Growing up as a military brat, McChrystal exhibited the mixture of brilliance and cockiness that would follow him throughout his career. His father fought in Korea and Vietnam, retiring as a two-star general, and his four brothers all joined the armed services. Moving around to different bases, McChrystal took solace in baseball, a sport in which he made no pretense of hiding his superiority: In Little League, he would call out strikes to the crowd before whipping a fastball down the middle.

McChrystal entered West Point in 1972, when the U.S. military was close to its all-time low in popularity. His class was the last to graduate before the academy started to admit women. The "Prison on the Hudson," as it was known then, was a potent mix of testosterone, hooliganism and reactionary patriotism. Cadets repeatedly trashed the mess hall in food fights, and birthdays were celebrated with a tradition called "rat fucking," which often left the birthday boy outside in the snow or mud, covered in shaving cream. "It was pretty out of control," says Lt. Gen. David Barno, a classmate who went on to serve as the top commander in Afghanistan from 2003 to 2005. The class, filled with what Barno calls "huge talent" and "wild-eyed teenagers with a strong sense of idealism," also produced Gen. Ray Odierno, the current commander of U.S. forces in Iraq.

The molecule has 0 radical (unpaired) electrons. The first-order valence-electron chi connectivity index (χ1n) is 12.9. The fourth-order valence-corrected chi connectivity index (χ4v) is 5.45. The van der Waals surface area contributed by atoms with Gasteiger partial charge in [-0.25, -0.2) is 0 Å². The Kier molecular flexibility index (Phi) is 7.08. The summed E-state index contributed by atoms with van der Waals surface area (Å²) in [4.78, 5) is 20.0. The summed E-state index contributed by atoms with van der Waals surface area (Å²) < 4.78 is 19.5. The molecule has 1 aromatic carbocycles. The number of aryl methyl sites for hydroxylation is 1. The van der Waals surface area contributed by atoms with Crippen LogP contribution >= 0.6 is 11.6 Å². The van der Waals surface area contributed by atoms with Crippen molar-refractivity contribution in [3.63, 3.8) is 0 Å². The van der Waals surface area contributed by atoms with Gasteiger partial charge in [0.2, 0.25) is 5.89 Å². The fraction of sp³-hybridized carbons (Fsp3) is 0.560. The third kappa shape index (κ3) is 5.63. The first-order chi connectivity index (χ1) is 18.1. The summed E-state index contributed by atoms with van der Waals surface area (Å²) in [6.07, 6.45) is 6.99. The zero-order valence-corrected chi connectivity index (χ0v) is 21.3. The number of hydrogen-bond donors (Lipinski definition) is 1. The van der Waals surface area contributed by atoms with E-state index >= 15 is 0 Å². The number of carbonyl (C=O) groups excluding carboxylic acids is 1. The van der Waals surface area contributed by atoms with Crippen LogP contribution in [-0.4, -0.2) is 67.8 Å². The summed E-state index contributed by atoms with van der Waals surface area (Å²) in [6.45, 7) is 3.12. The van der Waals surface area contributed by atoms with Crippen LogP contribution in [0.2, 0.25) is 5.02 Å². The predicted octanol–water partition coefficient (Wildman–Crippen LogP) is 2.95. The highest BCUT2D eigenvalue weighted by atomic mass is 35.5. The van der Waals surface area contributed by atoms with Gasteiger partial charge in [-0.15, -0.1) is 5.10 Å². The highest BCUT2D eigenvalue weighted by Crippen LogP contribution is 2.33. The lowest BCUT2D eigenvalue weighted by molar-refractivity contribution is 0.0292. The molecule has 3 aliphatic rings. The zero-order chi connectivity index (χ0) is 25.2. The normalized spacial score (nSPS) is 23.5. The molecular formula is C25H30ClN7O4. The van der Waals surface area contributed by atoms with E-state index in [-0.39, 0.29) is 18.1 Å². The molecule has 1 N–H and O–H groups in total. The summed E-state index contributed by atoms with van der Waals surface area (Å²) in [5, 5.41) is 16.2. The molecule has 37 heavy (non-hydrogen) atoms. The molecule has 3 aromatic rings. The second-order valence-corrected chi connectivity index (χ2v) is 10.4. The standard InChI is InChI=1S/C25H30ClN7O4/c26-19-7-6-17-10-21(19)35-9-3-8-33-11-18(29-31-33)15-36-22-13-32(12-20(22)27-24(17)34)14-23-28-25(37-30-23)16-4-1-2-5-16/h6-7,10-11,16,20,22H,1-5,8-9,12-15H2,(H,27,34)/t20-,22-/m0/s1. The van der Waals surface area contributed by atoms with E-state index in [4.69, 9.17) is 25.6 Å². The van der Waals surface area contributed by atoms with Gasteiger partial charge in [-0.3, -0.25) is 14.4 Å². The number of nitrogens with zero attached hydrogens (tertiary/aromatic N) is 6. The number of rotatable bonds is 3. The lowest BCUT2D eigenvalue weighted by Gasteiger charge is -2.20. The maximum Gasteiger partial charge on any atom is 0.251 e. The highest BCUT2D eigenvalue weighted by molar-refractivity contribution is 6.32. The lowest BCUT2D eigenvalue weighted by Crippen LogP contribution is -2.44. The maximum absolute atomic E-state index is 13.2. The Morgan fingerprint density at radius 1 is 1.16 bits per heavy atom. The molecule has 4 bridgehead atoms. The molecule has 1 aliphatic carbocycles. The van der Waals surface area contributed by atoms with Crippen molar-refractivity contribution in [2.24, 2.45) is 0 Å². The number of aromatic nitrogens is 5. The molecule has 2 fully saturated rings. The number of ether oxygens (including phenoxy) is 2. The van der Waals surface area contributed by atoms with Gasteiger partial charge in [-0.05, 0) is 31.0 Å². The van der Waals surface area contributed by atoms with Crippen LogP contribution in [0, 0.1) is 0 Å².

The son of a general, McChrystal was also a ringleader of the campus dissidents – a dual role that taught him how to thrive in a rigid, top-down environment while thumbing his nose at authority every chance he got. He accumulated more than 100 hours of demerits for drinking, partying and insubordination – a record that his classmates boasted made him a "century man." One classmate, who asked not to be named, recalls finding McChrystal passed out in the shower after downing a case of beer he had hidden under the sink. The troublemaking almost got him kicked out, and he spent hours subjected to forced marches in the Area, a paved courtyard where unruly cadets were disciplined. "I'd come visit, and I'd end up spending most of my time in the library, while Stan was in the Area," recalls Annie, who began dating McChrystal in 1973.